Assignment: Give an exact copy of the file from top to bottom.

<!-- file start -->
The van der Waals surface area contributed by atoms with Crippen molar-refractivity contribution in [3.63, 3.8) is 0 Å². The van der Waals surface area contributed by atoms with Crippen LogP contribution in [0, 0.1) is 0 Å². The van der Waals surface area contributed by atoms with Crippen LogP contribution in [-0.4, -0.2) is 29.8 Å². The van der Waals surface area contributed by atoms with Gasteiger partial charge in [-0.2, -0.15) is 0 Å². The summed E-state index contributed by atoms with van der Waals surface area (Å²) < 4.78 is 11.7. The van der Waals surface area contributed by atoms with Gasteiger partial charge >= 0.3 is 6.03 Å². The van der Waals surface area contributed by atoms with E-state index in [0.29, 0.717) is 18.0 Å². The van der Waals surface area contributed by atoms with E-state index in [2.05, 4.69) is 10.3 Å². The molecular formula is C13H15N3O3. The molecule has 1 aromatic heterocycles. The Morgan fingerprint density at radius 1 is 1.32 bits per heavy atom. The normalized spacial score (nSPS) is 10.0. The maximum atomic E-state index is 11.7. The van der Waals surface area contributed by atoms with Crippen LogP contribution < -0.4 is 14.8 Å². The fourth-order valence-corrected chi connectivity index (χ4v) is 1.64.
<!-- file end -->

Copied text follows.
The van der Waals surface area contributed by atoms with Crippen molar-refractivity contribution in [3.63, 3.8) is 0 Å². The van der Waals surface area contributed by atoms with Crippen LogP contribution in [0, 0.1) is 0 Å². The van der Waals surface area contributed by atoms with Crippen LogP contribution in [-0.4, -0.2) is 29.8 Å². The van der Waals surface area contributed by atoms with Gasteiger partial charge in [-0.2, -0.15) is 0 Å². The summed E-state index contributed by atoms with van der Waals surface area (Å²) < 4.78 is 11.7. The van der Waals surface area contributed by atoms with Gasteiger partial charge >= 0.3 is 6.03 Å². The van der Waals surface area contributed by atoms with E-state index in [0.29, 0.717) is 18.0 Å². The van der Waals surface area contributed by atoms with E-state index in [2.05, 4.69) is 10.3 Å². The molecular formula is C13H15N3O3. The molecule has 1 aromatic heterocycles. The Morgan fingerprint density at radius 1 is 1.32 bits per heavy atom. The normalized spacial score (nSPS) is 10.0. The maximum atomic E-state index is 11.7. The van der Waals surface area contributed by atoms with Crippen LogP contribution < -0.4 is 14.8 Å². The fourth-order valence-corrected chi connectivity index (χ4v) is 1.64.